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Monday, March 24, 2014

Matt's Movie Mortuary: The Evil Dead – The Original, The Remake, and Within the Woods

There's Something in the Woods... Even 30 Years Later
By Matt Wintz
Professor Wintz
Note: Matt Wintz is an Adjunct Professor in the Humanities and Cultural Sciences Department of Mesa Community College in Arizona. He teaches "Women and Films," where he discusses the impact of women in different film genres. He has been making short films – specifically horror – for ten years now. He is currently in pre-production for "Pumpkill 2: Seeds of Destruction" and is also planning a web series that's an amalgamation of "Heroes" and "The Stand." Professor Wintz's column –"Matt's Movie Mortuary" – will feature reviews and articles about the spooky and surprising world of horror films.
Remakes. Re-imaginings. Whichever you want to call them the movie industry has seen a share of them, especially in the horror genre. The eighties had them with "The Blob" and "Night of the Living Dead" and as the new millennium joined us, "Texas Chainsaw Massacre," "Halloween," "Friday the 13th," and "A Nightmare on Elm Street" got them. So did "Dawn of the Dead." In some ways the films were able to stand on their own, bringing something that the original was missing or didn't have the full ability to capitalize on. Some were, in the technical term, horse-shit.
When it was announced that there was an "Evil Dead" remake in the works, fans groaned. Even though Sam Raimi and Bruce "The Chin" Campbell were going to be involved, as producers, the fans clamored for a sequel to "Army of Darkness." There's only ONE Ash, there's only ONE chainsaw-handed, one-line spouting, S-Mart Employee of the month who's able to look at one ugly woman and say "Yo She-Bitch... let's go." So to say that this idea was met with skepticism was an understatement. However, with the original being such a classic (seriously, Stephen King praised it) and since I'd heard good things about the remake, I decided to settle in for a viewing. But I was going to do something else. I tracked down "Within the Woods," the short film Sam Raimi did before "Evil Dead" that is supposed to be "Evil Dead" before he got more money, and decided I would watch that film, the original "Evil Dead," and the remake and see just what worked, what doesn't, and what else was going through my head.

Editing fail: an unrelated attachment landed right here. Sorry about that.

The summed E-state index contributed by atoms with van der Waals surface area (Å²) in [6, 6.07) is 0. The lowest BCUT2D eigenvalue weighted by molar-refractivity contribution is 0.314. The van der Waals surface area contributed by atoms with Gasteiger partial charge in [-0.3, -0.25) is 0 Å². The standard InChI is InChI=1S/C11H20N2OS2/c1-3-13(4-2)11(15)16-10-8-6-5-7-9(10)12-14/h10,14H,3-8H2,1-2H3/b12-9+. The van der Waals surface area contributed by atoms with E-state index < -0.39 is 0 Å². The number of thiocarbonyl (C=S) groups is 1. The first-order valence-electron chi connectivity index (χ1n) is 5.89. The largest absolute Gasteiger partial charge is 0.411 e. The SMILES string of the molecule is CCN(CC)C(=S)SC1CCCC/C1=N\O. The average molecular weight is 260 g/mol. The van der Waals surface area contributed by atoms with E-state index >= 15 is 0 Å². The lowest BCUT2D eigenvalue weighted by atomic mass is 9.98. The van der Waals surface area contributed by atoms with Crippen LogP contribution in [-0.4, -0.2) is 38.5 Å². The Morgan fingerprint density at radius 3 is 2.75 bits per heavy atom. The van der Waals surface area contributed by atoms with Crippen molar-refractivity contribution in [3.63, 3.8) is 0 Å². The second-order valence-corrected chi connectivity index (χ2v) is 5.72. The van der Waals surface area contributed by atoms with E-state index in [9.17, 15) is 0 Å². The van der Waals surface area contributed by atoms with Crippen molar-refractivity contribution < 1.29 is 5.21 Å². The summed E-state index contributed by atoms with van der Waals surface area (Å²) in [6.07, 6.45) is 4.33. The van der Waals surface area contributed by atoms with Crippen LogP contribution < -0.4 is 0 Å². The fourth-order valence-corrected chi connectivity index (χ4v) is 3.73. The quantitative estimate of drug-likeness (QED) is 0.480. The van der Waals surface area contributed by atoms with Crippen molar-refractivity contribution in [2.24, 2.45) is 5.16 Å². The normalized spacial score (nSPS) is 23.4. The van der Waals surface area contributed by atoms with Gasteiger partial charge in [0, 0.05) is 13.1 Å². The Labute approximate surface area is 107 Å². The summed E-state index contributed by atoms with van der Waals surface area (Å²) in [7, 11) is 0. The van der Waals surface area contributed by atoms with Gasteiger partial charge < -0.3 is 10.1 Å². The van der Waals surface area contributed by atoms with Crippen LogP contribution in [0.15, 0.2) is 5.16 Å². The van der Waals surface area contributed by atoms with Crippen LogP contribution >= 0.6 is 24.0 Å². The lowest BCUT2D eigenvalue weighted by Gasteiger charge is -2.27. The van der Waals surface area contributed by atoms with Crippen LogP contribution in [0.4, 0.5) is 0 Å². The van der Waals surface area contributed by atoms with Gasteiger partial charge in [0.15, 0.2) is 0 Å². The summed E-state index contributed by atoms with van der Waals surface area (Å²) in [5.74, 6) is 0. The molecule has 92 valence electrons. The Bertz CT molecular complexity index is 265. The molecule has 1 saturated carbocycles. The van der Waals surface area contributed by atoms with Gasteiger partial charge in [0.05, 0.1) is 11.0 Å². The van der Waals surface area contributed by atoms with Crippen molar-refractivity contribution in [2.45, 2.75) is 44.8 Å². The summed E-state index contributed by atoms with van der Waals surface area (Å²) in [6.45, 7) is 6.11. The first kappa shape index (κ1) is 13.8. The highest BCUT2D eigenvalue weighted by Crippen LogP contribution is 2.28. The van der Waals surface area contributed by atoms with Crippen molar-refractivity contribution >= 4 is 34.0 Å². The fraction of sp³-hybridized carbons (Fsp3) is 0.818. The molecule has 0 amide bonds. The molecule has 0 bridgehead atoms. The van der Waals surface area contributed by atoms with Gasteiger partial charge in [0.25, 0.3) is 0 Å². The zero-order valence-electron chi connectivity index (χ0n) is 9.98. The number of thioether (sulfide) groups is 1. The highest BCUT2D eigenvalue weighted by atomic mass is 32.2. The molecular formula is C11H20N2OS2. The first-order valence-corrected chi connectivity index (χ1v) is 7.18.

Evil Dead (2013)

The remake kicks off with a girl in the woods being kidnapped by two "Deliverance" looking guys and being tied up in a basement/cabin, only for her father to be part of the kidnapping. We then see that they are trying to purge a demon from her because, well... in this movie that kind of thing happens. After setting her ablaze as she threatens to rip out his soul, the father then shotguns her to bring up the opening credits. We then get to the obligatory introduction of five young people showing up at a cabin, but this time we're not here for just a fun trip. Mia is being treated to an intervention by three friends and her brother David, and we're treated with some family background and drama as the scene becomes a dark and stormy night for Mia's first night of withdrawal.